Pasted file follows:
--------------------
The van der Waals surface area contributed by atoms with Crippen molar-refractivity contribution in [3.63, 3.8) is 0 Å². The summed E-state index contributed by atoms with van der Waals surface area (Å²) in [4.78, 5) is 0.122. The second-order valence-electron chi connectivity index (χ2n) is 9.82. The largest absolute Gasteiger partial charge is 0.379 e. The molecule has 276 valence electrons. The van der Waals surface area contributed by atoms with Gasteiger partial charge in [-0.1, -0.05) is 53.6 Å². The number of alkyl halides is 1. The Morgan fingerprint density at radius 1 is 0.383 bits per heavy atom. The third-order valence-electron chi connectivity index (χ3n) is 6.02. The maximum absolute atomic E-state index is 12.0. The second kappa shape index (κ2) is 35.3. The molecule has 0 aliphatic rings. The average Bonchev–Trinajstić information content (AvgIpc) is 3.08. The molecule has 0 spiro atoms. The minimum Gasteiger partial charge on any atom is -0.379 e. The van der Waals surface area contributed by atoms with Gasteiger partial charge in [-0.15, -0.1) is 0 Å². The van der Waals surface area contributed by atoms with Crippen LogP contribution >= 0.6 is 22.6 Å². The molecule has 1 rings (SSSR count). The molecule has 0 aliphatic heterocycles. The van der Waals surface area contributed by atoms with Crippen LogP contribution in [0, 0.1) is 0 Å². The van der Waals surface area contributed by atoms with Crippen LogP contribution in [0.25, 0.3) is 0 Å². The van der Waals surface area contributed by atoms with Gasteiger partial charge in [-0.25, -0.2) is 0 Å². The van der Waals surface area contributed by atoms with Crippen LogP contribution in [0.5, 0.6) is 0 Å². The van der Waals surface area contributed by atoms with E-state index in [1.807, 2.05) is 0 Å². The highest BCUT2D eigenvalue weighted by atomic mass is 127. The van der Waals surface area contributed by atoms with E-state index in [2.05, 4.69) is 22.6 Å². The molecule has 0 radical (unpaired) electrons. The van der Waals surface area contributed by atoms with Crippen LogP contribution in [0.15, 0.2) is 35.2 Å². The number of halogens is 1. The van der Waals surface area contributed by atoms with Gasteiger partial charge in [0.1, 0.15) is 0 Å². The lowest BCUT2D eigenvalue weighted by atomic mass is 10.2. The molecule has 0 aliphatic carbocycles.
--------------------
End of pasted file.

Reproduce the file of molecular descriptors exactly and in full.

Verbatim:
The van der Waals surface area contributed by atoms with Crippen molar-refractivity contribution in [3.63, 3.8) is 0 Å². The summed E-state index contributed by atoms with van der Waals surface area (Å²) in [4.78, 5) is 0.122. The second-order valence-electron chi connectivity index (χ2n) is 9.82. The largest absolute Gasteiger partial charge is 0.379 e. The molecule has 276 valence electrons. The van der Waals surface area contributed by atoms with Gasteiger partial charge in [-0.1, -0.05) is 53.6 Å². The number of alkyl halides is 1. The Morgan fingerprint density at radius 1 is 0.383 bits per heavy atom. The third-order valence-electron chi connectivity index (χ3n) is 6.02. The maximum absolute atomic E-state index is 12.0. The second kappa shape index (κ2) is 35.3. The molecule has 0 aliphatic rings. The average Bonchev–Trinajstić information content (AvgIpc) is 3.08. The molecule has 0 spiro atoms. The minimum Gasteiger partial charge on any atom is -0.379 e. The van der Waals surface area contributed by atoms with Gasteiger partial charge in [-0.15, -0.1) is 0 Å². The van der Waals surface area contributed by atoms with Crippen LogP contribution >= 0.6 is 22.6 Å². The molecule has 1 rings (SSSR count). The molecule has 0 aliphatic heterocycles. The van der Waals surface area contributed by atoms with Crippen LogP contribution in [0, 0.1) is 0 Å². The van der Waals surface area contributed by atoms with Crippen LogP contribution in [0.25, 0.3) is 0 Å². The van der Waals surface area contributed by atoms with Gasteiger partial charge in [-0.25, -0.2) is 0 Å². The van der Waals surface area contributed by atoms with Crippen LogP contribution in [0.5, 0.6) is 0 Å². The van der Waals surface area contributed by atoms with E-state index in [1.807, 2.05) is 0 Å². The highest BCUT2D eigenvalue weighted by atomic mass is 127. The van der Waals surface area contributed by atoms with E-state index in [2.05, 4.69) is 22.6 Å². The molecule has 0 radical (unpaired) electrons. The van der Waals surface area contributed by atoms with Crippen LogP contribution in [0.15, 0.2) is 35.2 Å². The number of halogens is 1. The van der Waals surface area contributed by atoms with Gasteiger partial charge in [0.1, 0.15) is 0 Å². The lowest BCUT2D eigenvalue weighted by atomic mass is 10.2. The molecule has 0 aliphatic carbocycles.